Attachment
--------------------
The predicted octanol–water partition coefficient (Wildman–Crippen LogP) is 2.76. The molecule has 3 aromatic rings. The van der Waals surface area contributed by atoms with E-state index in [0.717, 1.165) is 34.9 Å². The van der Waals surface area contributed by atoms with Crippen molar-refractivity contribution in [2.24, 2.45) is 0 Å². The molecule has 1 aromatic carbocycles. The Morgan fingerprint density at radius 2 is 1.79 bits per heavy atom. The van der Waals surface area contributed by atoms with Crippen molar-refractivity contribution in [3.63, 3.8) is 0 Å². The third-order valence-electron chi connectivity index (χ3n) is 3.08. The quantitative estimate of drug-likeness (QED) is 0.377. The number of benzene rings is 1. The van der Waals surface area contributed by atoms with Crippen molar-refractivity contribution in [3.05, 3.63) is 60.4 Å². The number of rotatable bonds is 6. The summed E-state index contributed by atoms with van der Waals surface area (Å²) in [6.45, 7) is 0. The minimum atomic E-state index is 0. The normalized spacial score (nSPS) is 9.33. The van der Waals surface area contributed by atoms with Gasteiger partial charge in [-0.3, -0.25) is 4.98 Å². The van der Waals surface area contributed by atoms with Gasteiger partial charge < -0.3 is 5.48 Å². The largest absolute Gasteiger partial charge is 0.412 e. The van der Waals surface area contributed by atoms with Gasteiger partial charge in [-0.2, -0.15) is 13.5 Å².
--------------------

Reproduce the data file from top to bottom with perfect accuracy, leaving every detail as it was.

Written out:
The predicted octanol–water partition coefficient (Wildman–Crippen LogP) is 2.76. The molecule has 3 aromatic rings. The van der Waals surface area contributed by atoms with E-state index in [0.717, 1.165) is 34.9 Å². The van der Waals surface area contributed by atoms with Crippen molar-refractivity contribution in [2.24, 2.45) is 0 Å². The molecule has 1 aromatic carbocycles. The Morgan fingerprint density at radius 2 is 1.79 bits per heavy atom. The van der Waals surface area contributed by atoms with Crippen molar-refractivity contribution in [3.63, 3.8) is 0 Å². The third-order valence-electron chi connectivity index (χ3n) is 3.08. The quantitative estimate of drug-likeness (QED) is 0.377. The number of benzene rings is 1. The van der Waals surface area contributed by atoms with Crippen molar-refractivity contribution in [3.05, 3.63) is 60.4 Å². The number of rotatable bonds is 6. The summed E-state index contributed by atoms with van der Waals surface area (Å²) in [6.45, 7) is 0. The minimum atomic E-state index is 0. The normalized spacial score (nSPS) is 9.33. The van der Waals surface area contributed by atoms with Gasteiger partial charge in [-0.3, -0.25) is 4.98 Å². The van der Waals surface area contributed by atoms with Gasteiger partial charge < -0.3 is 5.48 Å². The largest absolute Gasteiger partial charge is 0.412 e. The van der Waals surface area contributed by atoms with Gasteiger partial charge in [-0.2, -0.15) is 13.5 Å².